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Senior Staff Writer

Drupal vulnerability blamed for problems at Indiana Dept. of Education

Nov 05, 20143 mins
Application SecurityData and Information SecurityHacking

Indiana DOE says recent website defacement didn't compromise data

Drupal, the CMS platform that competes with WordPress and powers some one million websites the world over, recently warned users that unless they patched a newly disclosed SQL Injection vulnerability within seven hours, it was best to assume they’ve suffered a full compromise.

On Monday, Indiana’s Department of Education glimpsed the dark side of patch management, after administrators discovered that their website had been defaced.

The defacement was a single message, likely part of a larger defacement sweep by a person claiming the represent the Nigeria Cyber Army. Other recent defacements by the same individual embedded music on the compromised pages, but the attack on Indiana’s DOE was just a simple statement.

The root cause of the defacement was their vulnerable Drupal installation, the Indiana DOE said:

“This morning, the Indiana Department of Education’s website was hacked due to an apparent Drupal vulnerability. However, there is no sign that any data hosted on the website was compromised. The Department’s Information Technology staff has taken the website down temporarily while this issue is addressed. It is currently anticipated that the website will be down at least through the rest of the day.”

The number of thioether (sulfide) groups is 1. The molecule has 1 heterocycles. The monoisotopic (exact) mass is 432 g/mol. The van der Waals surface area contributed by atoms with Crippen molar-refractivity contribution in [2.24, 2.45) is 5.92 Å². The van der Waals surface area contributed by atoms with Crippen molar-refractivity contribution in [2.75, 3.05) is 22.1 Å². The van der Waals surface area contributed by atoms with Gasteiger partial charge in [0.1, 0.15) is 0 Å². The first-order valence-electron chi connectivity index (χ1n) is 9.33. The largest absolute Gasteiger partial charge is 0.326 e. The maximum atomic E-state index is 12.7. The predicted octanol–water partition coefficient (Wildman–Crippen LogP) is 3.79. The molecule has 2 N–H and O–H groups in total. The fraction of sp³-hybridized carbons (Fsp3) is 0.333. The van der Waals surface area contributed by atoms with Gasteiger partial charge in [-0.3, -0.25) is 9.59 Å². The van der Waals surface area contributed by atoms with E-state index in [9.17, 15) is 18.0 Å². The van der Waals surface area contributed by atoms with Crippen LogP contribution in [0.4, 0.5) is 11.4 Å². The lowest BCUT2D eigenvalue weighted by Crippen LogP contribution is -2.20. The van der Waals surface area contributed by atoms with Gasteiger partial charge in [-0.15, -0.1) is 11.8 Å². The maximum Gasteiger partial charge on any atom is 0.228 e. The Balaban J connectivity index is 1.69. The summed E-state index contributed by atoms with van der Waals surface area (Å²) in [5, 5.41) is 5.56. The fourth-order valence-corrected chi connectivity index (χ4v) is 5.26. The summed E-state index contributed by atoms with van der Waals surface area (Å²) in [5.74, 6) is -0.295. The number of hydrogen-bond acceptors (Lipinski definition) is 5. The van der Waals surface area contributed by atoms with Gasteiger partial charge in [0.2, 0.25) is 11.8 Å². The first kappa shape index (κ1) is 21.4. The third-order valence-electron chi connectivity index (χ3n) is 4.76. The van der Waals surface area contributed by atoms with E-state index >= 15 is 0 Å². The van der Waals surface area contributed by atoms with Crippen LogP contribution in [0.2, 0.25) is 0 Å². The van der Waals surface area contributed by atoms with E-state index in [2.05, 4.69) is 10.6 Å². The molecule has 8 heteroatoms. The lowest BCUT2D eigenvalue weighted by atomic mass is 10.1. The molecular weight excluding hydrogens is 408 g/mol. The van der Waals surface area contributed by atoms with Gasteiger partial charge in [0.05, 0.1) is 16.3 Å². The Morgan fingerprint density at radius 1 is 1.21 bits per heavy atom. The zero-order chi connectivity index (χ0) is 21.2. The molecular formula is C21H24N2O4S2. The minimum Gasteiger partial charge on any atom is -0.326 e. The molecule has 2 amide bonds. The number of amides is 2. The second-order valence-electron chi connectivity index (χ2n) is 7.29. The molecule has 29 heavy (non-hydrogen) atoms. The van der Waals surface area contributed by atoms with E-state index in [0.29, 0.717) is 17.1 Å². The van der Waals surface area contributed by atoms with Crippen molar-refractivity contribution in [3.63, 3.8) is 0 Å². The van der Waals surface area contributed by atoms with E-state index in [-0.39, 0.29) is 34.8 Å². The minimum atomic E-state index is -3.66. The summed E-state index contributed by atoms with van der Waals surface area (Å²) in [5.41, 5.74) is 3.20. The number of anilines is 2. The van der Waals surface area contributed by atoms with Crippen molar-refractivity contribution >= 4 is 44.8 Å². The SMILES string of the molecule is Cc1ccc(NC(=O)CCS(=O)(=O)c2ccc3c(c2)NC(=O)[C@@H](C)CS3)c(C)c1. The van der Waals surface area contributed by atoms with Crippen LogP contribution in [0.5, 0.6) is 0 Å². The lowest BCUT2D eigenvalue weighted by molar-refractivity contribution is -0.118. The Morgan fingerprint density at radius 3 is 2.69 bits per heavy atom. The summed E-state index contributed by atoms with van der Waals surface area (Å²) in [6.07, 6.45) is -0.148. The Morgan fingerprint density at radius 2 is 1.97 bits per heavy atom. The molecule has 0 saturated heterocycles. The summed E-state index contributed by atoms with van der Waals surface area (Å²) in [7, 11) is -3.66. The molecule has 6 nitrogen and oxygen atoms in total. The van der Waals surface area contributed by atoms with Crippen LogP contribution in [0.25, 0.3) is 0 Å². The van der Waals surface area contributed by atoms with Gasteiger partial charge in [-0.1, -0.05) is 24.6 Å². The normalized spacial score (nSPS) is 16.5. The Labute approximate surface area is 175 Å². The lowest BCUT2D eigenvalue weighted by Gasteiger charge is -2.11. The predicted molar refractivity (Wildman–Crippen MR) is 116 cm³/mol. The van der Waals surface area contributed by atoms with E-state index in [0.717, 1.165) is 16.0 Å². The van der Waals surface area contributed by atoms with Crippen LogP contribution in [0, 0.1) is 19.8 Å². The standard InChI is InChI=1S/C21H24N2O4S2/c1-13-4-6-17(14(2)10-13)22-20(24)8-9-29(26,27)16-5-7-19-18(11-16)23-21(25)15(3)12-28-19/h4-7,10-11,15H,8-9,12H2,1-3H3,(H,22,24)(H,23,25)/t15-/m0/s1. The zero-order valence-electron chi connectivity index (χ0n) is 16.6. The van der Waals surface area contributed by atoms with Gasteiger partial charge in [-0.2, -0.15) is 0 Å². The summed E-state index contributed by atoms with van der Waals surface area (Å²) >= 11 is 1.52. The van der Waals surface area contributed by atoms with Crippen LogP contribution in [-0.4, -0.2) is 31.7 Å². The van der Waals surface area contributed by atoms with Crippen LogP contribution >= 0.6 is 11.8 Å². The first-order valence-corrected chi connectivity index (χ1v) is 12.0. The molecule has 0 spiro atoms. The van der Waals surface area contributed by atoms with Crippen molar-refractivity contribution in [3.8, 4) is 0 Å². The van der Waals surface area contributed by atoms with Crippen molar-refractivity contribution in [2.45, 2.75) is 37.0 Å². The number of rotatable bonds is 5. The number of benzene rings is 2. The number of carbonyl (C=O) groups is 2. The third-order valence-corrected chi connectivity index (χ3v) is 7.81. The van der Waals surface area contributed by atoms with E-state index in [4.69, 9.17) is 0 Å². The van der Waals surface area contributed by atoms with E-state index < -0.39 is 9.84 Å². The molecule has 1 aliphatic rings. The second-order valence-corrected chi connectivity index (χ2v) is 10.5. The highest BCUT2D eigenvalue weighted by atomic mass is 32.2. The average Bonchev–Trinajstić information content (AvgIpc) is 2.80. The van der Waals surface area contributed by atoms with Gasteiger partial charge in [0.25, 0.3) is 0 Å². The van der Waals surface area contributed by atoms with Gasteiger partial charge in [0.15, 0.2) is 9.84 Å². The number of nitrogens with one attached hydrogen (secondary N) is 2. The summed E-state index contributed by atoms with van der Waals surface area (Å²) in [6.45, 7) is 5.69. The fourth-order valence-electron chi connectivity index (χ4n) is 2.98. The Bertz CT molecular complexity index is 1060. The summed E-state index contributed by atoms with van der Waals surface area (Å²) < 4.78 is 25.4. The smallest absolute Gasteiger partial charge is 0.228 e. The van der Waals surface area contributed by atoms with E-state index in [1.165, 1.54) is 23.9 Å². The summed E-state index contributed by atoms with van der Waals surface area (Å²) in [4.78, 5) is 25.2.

The defacement was visible on every page of the website, and cached copies of it are available on Google and Zone-H.

The Indiana DOE kept their website down for several hours while the issue was addressed. It has since been restored and patched.

Based on the public evidence, the likely entry point for the attacker was a form on the Staff Directory page. After the website was recovered, the record that was used the hijack the site was removed without explanation.

The SQL Injection flaw in Drupal exists within an API that is – ironically – used to prevent SQL Injections.

Drupal said that the API is used as a way to handle prepared statements in Drupal core 7. Due to the vulnerability, all versions of the Drupal 7.x branch before version 7.32 are likely to have been targeted remotely by automated means.

If exploited, a remote, unauthenticated attacker can inject SQL queries, elevate privilege, or otherwise completely control the Drupal installation. Code execution is also possible.

“Automated attacks began compromising Drupal 7 websites that were not patched or updated to Drupal 7.32 within hours of the announcement… You should proceed under the assumption that every Drupal 7 website was compromised unless updated or patched before Oct 15th, 11pm UTC, [which is] 7 hours after the announcement,” an advisory from Drupal explained.

Indiana’s DOE said that data hosted on the website wasn’t compromised – or rather that there was no sign that said data was compromised. However, the nature of the Drupal vulnerability and the power it yields to an attacker means it’s possible to compromise data and leave no trace.

Exploitation would allow full control, and the ability to install backdoors for later infiltration. It isn’t clear how the Indiana DOE resolved the matter, but the best bet would have been to wipe the server clean, restore a backup from October 15 or earlier, and patch the CMS installation from there.

As of Monday, there were 959,000 websites reported as using Drupal 7.x. While it is possible that some websites applied the patch, there are only 286,000 on 7.32. In context, this means that there is a massive amount of vulnerable installations on the Web, each of them waiting to be compromised, if they’re not already.